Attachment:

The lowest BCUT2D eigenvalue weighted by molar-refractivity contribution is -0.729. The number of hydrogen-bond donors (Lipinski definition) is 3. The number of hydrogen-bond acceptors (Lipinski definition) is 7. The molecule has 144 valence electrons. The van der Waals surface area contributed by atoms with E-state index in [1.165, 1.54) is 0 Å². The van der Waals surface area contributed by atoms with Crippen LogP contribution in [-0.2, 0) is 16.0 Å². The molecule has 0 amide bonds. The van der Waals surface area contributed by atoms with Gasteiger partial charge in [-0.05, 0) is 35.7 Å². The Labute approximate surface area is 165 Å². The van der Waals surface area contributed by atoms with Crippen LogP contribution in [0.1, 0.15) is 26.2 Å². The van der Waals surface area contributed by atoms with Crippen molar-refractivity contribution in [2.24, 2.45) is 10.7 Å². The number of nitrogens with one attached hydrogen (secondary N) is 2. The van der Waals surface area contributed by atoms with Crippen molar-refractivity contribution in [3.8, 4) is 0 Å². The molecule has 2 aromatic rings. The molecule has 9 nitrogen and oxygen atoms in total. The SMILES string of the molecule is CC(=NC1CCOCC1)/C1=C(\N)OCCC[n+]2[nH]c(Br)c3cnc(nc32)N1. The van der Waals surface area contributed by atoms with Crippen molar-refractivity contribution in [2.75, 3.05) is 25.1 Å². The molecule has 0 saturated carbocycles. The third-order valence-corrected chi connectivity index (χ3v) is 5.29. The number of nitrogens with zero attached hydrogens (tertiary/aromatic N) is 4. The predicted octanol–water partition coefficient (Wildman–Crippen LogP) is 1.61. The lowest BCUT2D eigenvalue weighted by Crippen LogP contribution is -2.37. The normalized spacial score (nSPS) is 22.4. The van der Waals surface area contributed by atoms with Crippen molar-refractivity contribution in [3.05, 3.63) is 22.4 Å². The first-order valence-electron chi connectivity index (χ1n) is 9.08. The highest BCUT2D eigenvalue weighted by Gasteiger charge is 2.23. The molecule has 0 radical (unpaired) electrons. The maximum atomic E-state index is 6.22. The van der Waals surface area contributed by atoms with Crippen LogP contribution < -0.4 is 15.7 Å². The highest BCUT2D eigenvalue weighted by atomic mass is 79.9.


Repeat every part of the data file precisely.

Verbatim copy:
The lowest BCUT2D eigenvalue weighted by molar-refractivity contribution is -0.729. The number of hydrogen-bond donors (Lipinski definition) is 3. The number of hydrogen-bond acceptors (Lipinski definition) is 7. The molecule has 144 valence electrons. The van der Waals surface area contributed by atoms with E-state index in [1.165, 1.54) is 0 Å². The van der Waals surface area contributed by atoms with Crippen LogP contribution in [-0.2, 0) is 16.0 Å². The molecule has 0 amide bonds. The van der Waals surface area contributed by atoms with Gasteiger partial charge in [-0.05, 0) is 35.7 Å². The Labute approximate surface area is 165 Å². The van der Waals surface area contributed by atoms with Crippen LogP contribution in [0.1, 0.15) is 26.2 Å². The van der Waals surface area contributed by atoms with Crippen molar-refractivity contribution in [2.24, 2.45) is 10.7 Å². The number of nitrogens with one attached hydrogen (secondary N) is 2. The van der Waals surface area contributed by atoms with Crippen molar-refractivity contribution in [3.8, 4) is 0 Å². The molecule has 2 aromatic rings. The molecule has 9 nitrogen and oxygen atoms in total. The SMILES string of the molecule is CC(=NC1CCOCC1)/C1=C(\N)OCCC[n+]2[nH]c(Br)c3cnc(nc32)N1. The van der Waals surface area contributed by atoms with Crippen molar-refractivity contribution in [2.75, 3.05) is 25.1 Å². The molecule has 0 saturated carbocycles. The third-order valence-corrected chi connectivity index (χ3v) is 5.29. The number of nitrogens with zero attached hydrogens (tertiary/aromatic N) is 4. The predicted octanol–water partition coefficient (Wildman–Crippen LogP) is 1.61. The lowest BCUT2D eigenvalue weighted by Crippen LogP contribution is -2.37. The normalized spacial score (nSPS) is 22.4. The van der Waals surface area contributed by atoms with Crippen molar-refractivity contribution in [3.05, 3.63) is 22.4 Å². The first-order valence-electron chi connectivity index (χ1n) is 9.08. The highest BCUT2D eigenvalue weighted by Gasteiger charge is 2.23. The molecule has 0 radical (unpaired) electrons. The maximum atomic E-state index is 6.22. The van der Waals surface area contributed by atoms with Crippen LogP contribution < -0.4 is 15.7 Å². The highest BCUT2D eigenvalue weighted by atomic mass is 79.9.